The day brought people together to share experiences as well as hints and tips for daily living. It provided valuable information about the condition and some of the research being undertaken to address it from researchers and clinicians from UCL Institute of Ophthalmology and Moorfields Eye Hospital.
Stargardt disease is a rare inherited condition affecting approximately one in 10,000 people and is the most common form of inherited juvenile macular degeneration. The progressive vision loss associated with Stargardt disease is caused by the death of photoreceptor cells in the central portion of the retina called the macula. The macular is the area at the back of the eye which is responsible for the fine detailed vision necessary for activities such as watching TV and reading.
Whilst people with Stargardt’s do not lose their peripheral (side) vision, many people will reach the point of severe vision loss.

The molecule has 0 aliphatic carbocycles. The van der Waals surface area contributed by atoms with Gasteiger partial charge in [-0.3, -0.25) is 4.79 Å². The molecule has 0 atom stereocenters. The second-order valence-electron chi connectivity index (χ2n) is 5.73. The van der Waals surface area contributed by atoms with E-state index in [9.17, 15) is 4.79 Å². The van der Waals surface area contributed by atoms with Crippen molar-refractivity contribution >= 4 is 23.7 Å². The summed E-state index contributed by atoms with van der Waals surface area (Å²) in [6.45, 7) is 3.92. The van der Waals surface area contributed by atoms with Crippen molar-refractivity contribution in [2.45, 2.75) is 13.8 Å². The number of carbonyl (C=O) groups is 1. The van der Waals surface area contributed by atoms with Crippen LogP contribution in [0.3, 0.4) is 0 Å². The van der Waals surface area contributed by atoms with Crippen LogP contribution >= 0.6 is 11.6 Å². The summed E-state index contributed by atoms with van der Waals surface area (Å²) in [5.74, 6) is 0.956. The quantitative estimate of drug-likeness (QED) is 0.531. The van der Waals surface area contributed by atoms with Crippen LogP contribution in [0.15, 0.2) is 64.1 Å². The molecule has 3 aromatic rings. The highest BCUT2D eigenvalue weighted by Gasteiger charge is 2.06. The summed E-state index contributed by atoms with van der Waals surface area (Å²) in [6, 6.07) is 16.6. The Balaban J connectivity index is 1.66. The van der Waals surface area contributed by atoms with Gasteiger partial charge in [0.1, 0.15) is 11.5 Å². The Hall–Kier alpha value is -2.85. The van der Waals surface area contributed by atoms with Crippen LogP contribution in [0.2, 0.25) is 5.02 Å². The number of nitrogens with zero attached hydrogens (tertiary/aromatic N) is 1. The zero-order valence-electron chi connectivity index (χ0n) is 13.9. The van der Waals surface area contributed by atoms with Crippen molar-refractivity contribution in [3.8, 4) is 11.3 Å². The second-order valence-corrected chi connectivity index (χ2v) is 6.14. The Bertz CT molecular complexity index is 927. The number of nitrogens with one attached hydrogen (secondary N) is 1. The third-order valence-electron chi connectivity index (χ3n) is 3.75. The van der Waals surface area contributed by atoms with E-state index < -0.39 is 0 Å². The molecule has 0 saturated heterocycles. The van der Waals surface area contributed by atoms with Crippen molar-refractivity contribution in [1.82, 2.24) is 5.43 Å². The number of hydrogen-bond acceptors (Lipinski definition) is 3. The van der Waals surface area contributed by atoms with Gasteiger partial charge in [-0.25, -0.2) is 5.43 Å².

During the day there was plenty of opportunity for everyone to mingle and visit the information stands, including our own RPFB stand.
I was also invited to take part in an Information Exchange session in order to discuss what people feel should be the priorities for the future in terms of support and how those priorities may best be addressed. It was an enjoyable and informative day for all involved.
On Saturday 18th March I attended a hair, makeup and skincare workshop for people with sight loss, organised by RP Fighting Blindness Ambassador Bhavini Makwana.
The event took place in London and saw around 30 visually impaired people come together to find out more about skincare routines, products and hair and makeup techniques.
As well as being a very informative event, it was also a great social opportunity, and it was clear that many friendships were formed.